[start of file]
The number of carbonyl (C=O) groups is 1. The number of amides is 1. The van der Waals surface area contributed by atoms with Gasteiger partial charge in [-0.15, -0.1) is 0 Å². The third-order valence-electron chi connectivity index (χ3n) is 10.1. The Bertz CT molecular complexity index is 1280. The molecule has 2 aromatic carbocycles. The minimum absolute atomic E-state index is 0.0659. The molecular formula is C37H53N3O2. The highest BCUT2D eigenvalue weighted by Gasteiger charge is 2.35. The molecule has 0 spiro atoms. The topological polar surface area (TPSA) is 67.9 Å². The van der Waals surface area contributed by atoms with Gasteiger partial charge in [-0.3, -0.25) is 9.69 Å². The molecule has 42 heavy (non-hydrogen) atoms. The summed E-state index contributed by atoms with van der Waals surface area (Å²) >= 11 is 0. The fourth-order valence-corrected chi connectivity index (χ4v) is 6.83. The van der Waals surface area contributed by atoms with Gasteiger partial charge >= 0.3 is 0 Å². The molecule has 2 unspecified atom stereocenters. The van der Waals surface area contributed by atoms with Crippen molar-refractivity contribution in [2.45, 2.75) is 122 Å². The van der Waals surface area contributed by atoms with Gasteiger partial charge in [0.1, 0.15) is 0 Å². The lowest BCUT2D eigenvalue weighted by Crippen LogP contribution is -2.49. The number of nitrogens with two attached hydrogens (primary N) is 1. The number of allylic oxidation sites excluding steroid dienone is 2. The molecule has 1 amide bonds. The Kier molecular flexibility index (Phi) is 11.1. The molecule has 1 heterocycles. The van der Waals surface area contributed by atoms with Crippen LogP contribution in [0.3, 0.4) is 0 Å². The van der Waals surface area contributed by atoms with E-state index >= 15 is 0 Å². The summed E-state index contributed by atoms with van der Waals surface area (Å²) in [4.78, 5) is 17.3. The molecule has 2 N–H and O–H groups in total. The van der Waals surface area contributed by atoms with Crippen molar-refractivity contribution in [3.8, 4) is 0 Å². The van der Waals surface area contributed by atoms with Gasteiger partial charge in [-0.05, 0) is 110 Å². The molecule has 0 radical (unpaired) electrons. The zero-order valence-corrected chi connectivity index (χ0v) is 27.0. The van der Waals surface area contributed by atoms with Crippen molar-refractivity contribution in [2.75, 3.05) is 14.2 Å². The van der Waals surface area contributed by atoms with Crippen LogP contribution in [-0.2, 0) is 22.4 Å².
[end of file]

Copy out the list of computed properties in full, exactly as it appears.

The number of carbonyl (C=O) groups is 1. The number of amides is 1. The van der Waals surface area contributed by atoms with Gasteiger partial charge in [-0.15, -0.1) is 0 Å². The third-order valence-electron chi connectivity index (χ3n) is 10.1. The Bertz CT molecular complexity index is 1280. The molecule has 2 aromatic carbocycles. The minimum absolute atomic E-state index is 0.0659. The molecular formula is C37H53N3O2. The highest BCUT2D eigenvalue weighted by Gasteiger charge is 2.35. The molecule has 0 spiro atoms. The topological polar surface area (TPSA) is 67.9 Å². The van der Waals surface area contributed by atoms with Gasteiger partial charge in [-0.3, -0.25) is 9.69 Å². The molecule has 42 heavy (non-hydrogen) atoms. The summed E-state index contributed by atoms with van der Waals surface area (Å²) >= 11 is 0. The fourth-order valence-corrected chi connectivity index (χ4v) is 6.83. The van der Waals surface area contributed by atoms with Gasteiger partial charge >= 0.3 is 0 Å². The molecule has 2 unspecified atom stereocenters. The van der Waals surface area contributed by atoms with Crippen molar-refractivity contribution in [2.45, 2.75) is 122 Å². The van der Waals surface area contributed by atoms with Gasteiger partial charge in [0.1, 0.15) is 0 Å². The lowest BCUT2D eigenvalue weighted by Crippen LogP contribution is -2.49. The number of nitrogens with two attached hydrogens (primary N) is 1. The number of allylic oxidation sites excluding steroid dienone is 2. The molecule has 1 amide bonds. The Kier molecular flexibility index (Phi) is 11.1. The molecule has 1 heterocycles. The van der Waals surface area contributed by atoms with Crippen LogP contribution in [0.3, 0.4) is 0 Å². The van der Waals surface area contributed by atoms with E-state index >= 15 is 0 Å². The summed E-state index contributed by atoms with van der Waals surface area (Å²) in [4.78, 5) is 17.3. The molecule has 2 N–H and O–H groups in total. The van der Waals surface area contributed by atoms with Crippen molar-refractivity contribution in [3.8, 4) is 0 Å². The van der Waals surface area contributed by atoms with Gasteiger partial charge in [-0.05, 0) is 110 Å². The molecule has 0 radical (unpaired) electrons. The zero-order valence-corrected chi connectivity index (χ0v) is 27.0. The van der Waals surface area contributed by atoms with Crippen molar-refractivity contribution in [2.75, 3.05) is 14.2 Å². The van der Waals surface area contributed by atoms with Crippen LogP contribution in [-0.2, 0) is 22.4 Å².